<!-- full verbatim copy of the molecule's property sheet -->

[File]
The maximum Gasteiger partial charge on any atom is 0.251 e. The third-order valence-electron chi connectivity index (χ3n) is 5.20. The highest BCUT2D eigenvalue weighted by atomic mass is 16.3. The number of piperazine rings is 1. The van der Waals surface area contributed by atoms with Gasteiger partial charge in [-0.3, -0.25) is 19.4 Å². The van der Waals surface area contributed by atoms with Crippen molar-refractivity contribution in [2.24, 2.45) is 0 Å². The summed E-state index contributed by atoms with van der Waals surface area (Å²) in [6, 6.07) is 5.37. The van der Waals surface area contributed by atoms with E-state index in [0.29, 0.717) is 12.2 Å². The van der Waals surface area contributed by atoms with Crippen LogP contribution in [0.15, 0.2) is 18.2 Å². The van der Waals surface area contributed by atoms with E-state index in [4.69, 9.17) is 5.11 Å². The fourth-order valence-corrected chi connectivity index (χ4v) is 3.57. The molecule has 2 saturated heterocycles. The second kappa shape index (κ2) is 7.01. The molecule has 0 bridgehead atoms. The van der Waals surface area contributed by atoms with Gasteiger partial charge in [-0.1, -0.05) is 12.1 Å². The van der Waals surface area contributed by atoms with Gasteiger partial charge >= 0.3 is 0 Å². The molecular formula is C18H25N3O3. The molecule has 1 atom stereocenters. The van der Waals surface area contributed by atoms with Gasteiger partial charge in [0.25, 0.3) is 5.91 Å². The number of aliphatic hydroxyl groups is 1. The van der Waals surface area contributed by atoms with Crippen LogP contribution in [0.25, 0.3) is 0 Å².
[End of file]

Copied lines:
The maximum Gasteiger partial charge on any atom is 0.251 e. The third-order valence-electron chi connectivity index (χ3n) is 5.20. The highest BCUT2D eigenvalue weighted by atomic mass is 16.3. The number of piperazine rings is 1. The van der Waals surface area contributed by atoms with Gasteiger partial charge in [-0.3, -0.25) is 19.4 Å². The van der Waals surface area contributed by atoms with Crippen molar-refractivity contribution in [2.24, 2.45) is 0 Å². The summed E-state index contributed by atoms with van der Waals surface area (Å²) in [6, 6.07) is 5.37. The van der Waals surface area contributed by atoms with E-state index in [0.29, 0.717) is 12.2 Å². The van der Waals surface area contributed by atoms with Crippen LogP contribution in [0.15, 0.2) is 18.2 Å². The van der Waals surface area contributed by atoms with E-state index in [4.69, 9.17) is 5.11 Å². The fourth-order valence-corrected chi connectivity index (χ4v) is 3.57. The molecule has 2 saturated heterocycles. The second kappa shape index (κ2) is 7.01. The molecule has 0 bridgehead atoms. The van der Waals surface area contributed by atoms with Gasteiger partial charge in [-0.1, -0.05) is 12.1 Å². The van der Waals surface area contributed by atoms with Gasteiger partial charge >= 0.3 is 0 Å². The molecular formula is C18H25N3O3. The molecule has 1 atom stereocenters. The van der Waals surface area contributed by atoms with Gasteiger partial charge in [0.25, 0.3) is 5.91 Å². The number of aliphatic hydroxyl groups is 1. The van der Waals surface area contributed by atoms with Crippen LogP contribution in [0.25, 0.3) is 0 Å².